For most of her life, however, those details held little interest for Gauthier. Although her adoptive father was alcoholic and her mother “had her own bag of tricks,” she didn’t want to do anything that might hurt them.
“I wasn’t the kind of adopted person that wandered around wondering who my [biological] family was,” she said. “I didn’t. My sense of loyalty to my adoptive family — as tragic as they are … were — was immense. I didn’t want to betray them or appear ungrateful. I just didn’t dare ask those questions … .Somewhere in there I was scared I would lose those people. Even though they were difficult at best, I was terrified of losing them and then having nothing.”
When she actively undertook the search about three years ago, it wasn’t something she did voluntarily.
“I got mud wrestled to the ground by an extremely aggressive therapist,” she said with a laugh. “It wasn’t something I came with on my own, I’ll tell you that. She was adamant that it was the missing link to some of the mysteries to my psychology. I didn’t really believe her, but I did trust her. So I kinda got pushed into it. I was hoping to solve some mysteries and I guess I did.”
She sets the scene in the title track, which bookends the new album: “Left on a doorstep/An unbidden guest/A shivering shadow/A child with no name/Severed, surrendered, sinking in pain.”
In “Mama Here, Mama Gone,” Gauthier channels a primal power similar to what John Lennon tapped in “Mother,” his 1970 song about the anguish of the loss of his mother when he was young: “Paradise receding, paradise withdrawn,” Gauthier sings, “mama here, mama gone.”
The date of her birth provides the title for the spellbinding account of her phone call to her biological mother. As she told the fans at the Stagecoach set, “It took three days for a private investigator to find her, and six months for me to get the courage to place the call.”
That first contact, she admits, “didn’t go well.” As she learned upon hiring a private investigator, the woman had married, had more children and never told them of the baby she had given up.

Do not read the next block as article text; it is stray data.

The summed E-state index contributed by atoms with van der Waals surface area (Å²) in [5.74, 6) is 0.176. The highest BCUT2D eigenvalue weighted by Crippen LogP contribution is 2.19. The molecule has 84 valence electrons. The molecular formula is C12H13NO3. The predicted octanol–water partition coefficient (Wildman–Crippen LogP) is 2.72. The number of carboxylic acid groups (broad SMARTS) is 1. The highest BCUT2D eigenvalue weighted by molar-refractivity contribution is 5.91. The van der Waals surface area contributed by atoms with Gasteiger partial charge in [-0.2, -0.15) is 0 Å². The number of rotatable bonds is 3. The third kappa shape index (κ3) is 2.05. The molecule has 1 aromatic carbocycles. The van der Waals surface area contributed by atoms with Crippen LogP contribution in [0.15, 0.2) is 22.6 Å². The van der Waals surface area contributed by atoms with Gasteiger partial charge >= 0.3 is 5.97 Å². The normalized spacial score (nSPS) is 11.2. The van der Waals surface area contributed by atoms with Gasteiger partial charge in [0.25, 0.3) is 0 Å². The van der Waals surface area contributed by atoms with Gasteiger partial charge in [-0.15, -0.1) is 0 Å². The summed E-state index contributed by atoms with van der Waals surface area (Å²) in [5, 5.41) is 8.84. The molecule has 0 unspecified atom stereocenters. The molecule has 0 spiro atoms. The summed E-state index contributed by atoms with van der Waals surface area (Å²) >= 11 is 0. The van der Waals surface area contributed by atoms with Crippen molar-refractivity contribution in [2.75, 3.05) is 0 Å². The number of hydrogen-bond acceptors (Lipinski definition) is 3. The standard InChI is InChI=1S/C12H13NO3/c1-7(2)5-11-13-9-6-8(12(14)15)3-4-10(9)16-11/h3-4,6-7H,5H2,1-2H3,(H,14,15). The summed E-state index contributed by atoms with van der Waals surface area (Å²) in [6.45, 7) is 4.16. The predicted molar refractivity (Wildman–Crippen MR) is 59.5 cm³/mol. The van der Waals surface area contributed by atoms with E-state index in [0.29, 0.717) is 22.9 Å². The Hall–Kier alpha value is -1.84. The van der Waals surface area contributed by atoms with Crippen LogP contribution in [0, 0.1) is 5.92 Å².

“Hello, hello, say something/Don’t leave me hanging here like this/If there’s something right to say right now/I don’t know what it is,” she sings plaintively. By the song’s end, she hasn’t found the closure she might have been after but discovers a way to make peace with a situation she can’t change.
The album, produced sparingly by Michael Timmins of the Cowboy Junkies, makes full use of the panoply of musical styles native to Louisiana, from the aching French waltz of the title track and the jaunty two-step of “Goodbye” to the gospel circus-inflected R&B of “Sideshow” and the haunted folk balladry of “Another Day Borrowed.”
The depths with which she explores the many facets of what she calls “the adoption triad” — the parents who place children for adoption, those who adopt them and the adoptees themselves — sets her up to be a poster child for adoption, a role she’s ready to accept, but only to an extent.
“Here’s what I do best: I tell stories, and my work has been to tell this story,” said Gauthier. “If I were to have to go on talk shows and talk the politics of whether birth records should be open in this country, I would not be that good at it. There are people who do that really well. I think I’m best suited to just tell the stories: Here’s what this feels like; here’s what happened to me.”
Doesn’t it just poke at old wounds to sing these songs night after night?
“There’s no pain in telling the story for me,” she said, adding with a chuckle: “The pain was in living the story. But I’ve survived, so telling it is liberating and healing … . I don’t want to sound too woo-woo about it, but there is something healing in telling your stories to compassionate listeners. I find it very helpful.”